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GM Settlement Averts Strike Threat

October 12, 1992

ANDERSON, Ind. (AP) _ Workers at General Motors Corp.’s Inland Fisher Guide plant are expressing relief that a possible strike has been averted.

The plant in Anderson, 35 miles northeast of Indianapolis, is crucial to GM production because it supplies exterior lights to most GM cars. It also supplies most models with bumpers.

The United Auto Workers Local 663 had threatened a walkout starting Wednesday if GM didn’t meet its demands. But the two sides reached an agreement Friday night.

″I don’t know any of the details of it yet, but I’m just glad to see it,″ Mike Kippen, a 46-year-old forklift operator, said Saturday.

The dispute revolved around GM’s desire to send parts manufacturing to outside suppliers, known as ″outsourcing.″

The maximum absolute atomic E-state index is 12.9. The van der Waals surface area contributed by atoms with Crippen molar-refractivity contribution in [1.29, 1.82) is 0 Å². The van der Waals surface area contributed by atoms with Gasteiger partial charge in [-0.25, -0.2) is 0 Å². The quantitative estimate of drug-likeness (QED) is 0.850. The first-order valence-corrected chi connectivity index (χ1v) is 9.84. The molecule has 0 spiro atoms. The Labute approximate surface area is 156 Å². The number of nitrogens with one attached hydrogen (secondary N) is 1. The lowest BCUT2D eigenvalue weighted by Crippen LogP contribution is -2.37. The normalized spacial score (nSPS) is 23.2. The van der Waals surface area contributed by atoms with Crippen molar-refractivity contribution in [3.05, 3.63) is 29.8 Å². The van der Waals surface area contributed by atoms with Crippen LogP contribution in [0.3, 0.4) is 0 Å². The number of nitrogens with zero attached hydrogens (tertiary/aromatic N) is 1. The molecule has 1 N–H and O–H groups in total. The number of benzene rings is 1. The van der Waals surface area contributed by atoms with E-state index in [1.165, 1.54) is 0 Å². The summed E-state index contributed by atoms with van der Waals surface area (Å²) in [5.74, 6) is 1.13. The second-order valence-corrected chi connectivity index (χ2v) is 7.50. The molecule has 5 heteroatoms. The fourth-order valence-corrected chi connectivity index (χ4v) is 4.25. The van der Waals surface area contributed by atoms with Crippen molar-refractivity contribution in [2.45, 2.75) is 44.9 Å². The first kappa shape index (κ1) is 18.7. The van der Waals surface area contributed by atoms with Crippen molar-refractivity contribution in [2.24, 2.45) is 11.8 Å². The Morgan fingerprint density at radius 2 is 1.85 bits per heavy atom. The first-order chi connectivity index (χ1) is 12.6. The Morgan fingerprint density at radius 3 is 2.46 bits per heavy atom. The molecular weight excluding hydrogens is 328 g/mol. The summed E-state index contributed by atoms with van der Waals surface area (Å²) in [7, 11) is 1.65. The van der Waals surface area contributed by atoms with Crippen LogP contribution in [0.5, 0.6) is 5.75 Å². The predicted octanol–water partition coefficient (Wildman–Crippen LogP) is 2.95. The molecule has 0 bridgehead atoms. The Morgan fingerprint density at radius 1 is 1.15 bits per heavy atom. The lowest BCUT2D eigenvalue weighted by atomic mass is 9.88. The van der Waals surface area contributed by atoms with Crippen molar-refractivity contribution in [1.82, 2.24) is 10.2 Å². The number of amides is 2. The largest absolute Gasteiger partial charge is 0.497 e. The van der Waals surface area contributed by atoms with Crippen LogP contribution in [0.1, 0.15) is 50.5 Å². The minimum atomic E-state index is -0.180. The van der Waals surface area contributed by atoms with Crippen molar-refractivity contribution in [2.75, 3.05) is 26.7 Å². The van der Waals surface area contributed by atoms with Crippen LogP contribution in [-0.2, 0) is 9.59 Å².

UAW Shop Chairman Max Baer said about 250 jobs at the plant had been lost recently through outsourcing or would soon have been lost, but under the pact they’ll be retained.

″I’m glad we’re not going to have to strike,″ assembler Jean Smitherman said. ″Needless to say, I don’t think anybody in their right mind is going to say they can afford it.″

The UAW has struck GM twice since Aug. 27, both times over issues concerning worker cutbacks. Outsourcing was a key issue in the nine-day strike by the UAW at Lordstown, Ohio, which forced nine assembly plants to shut down. A four-day walkout at a body-making plant in Lansing, Mich., halted production of the Pontiac Grand Am, GM’s second best-selling car.

Specific details of the settlement weren’t immediately released, but GM said it agreed to accelerate implementation of various local demand settlements.

The accord does not need ratification by union membership, Baer and GM division spokeswoman Patricia Molloy said.

GM lost $4.45 billion last year and has announced a massive restructuring program in which it plans to close 21 plants and eliminate 60,000 hourly jobs by 1995.

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